They Have Cloned The Cat. Now They Want The Original’s Memories Implanted on The Clone

Garlic is a lovable cat with a pink nose and tiny gray ears. He looks identical to his original.

“My cat died of urinary tract disease,” Garlic’s owner Huang Yu told the Global Times. “I decided to clone him because he was so special and unforgettable.”

Garlic may be biologically identical to his original, but he’s not the same cat. He has his own personality and he has his own memories.

While they have successfully cloned the cat (which is the first cloned cat in their country, by the way), China’s Sinogene Biotechnology Company is not content with just cloning the body. They state that the next level would be using artificial intelligence to transfer the original’s memories over to the clone.

Sinogene’s general manager told attendees at a press conference on Monday that “to make the cloned animal share the same memories with the original, the company is considering the use of artificial intelligence or man-machine interface technology to store them or even pass the memories to cloned animals,” wrote the Global Times, a paper run by the Chinese communist party.
While there’s no telling whether that’s even technologically possible, the fact that Sinogene is even looking into it could be taken as a sign that there’s a demand for pets that are identical — in both body and spirit — to their predecessors.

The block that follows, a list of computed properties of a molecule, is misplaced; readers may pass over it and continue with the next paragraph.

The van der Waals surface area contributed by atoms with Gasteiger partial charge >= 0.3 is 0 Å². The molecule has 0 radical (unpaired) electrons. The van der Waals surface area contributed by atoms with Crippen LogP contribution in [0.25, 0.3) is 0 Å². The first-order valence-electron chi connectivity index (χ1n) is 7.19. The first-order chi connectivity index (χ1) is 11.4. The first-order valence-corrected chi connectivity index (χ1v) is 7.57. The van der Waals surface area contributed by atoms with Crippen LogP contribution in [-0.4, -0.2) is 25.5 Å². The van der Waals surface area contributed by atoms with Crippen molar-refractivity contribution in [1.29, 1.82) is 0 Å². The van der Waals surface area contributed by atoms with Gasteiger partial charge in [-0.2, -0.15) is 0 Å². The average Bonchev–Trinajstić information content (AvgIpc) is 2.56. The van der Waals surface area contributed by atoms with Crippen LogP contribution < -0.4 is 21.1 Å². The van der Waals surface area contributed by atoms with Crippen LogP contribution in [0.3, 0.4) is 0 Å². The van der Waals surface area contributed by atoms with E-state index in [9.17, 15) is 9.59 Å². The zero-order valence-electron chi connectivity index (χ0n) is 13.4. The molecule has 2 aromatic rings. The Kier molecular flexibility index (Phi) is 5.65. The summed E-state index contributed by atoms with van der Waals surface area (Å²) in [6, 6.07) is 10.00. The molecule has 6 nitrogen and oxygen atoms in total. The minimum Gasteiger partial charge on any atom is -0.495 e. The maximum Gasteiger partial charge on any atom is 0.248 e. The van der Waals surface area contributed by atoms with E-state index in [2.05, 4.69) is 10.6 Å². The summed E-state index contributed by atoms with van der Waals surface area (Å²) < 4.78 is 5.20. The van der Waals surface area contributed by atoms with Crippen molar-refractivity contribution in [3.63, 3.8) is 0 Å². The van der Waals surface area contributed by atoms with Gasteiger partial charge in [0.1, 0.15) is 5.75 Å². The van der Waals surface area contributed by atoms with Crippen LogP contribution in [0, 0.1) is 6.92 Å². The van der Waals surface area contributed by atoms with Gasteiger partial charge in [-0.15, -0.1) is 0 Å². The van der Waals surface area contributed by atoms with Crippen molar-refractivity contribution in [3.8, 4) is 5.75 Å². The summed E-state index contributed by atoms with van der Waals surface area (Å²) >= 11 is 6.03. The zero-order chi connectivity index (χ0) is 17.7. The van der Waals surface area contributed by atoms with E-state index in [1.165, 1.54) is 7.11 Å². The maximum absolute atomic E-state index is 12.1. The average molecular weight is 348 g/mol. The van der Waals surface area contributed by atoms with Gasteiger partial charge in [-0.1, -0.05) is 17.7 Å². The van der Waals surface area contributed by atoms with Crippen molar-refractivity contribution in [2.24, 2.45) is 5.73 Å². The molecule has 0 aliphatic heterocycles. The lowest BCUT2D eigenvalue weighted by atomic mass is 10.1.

And that’s disturbing on a number of levels.
Cloning pets is already controversial — scientists have claimed that cloned animals aren’t as healthy, with shorter lifespans than naturally born animals, while some animal activists have argued that cloning pets is unethical given the number of shelter animals in need of homes.

What are your thoughts on this one?

(Image Credit: Seanbatty/ Pixabay)

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A "clone" is an identical twin, and not an identical copy. Whilst the genetic code may be identical, neural pathways will not be. It is a different being, with (as rightly noted) its own memories and identity.
And though I do not doubt that imprinting memories may be possible in the future (our brains are more manipulable than we care to admit), I do not think transference is possible. It would be like trying to clone your Windows 95 computer onto a Commodore Amiga, ignoring the different internal architecture. You may get some memories transferred, but the neurons won't match.
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I agree with Funky Freya and Peterwok: cloning creatures is 21st century Frankenstein-ian and the resulting animal will never be the original, no matter how hard they try to sell that aspect. I treasure the memories of every animal I've ever owned but honor them by adopting new shelter babies after they pass, acknowledging acceptance and the knowledge that they were truly "one of a kind." This AI transference angle advances the creep factor to a new level!
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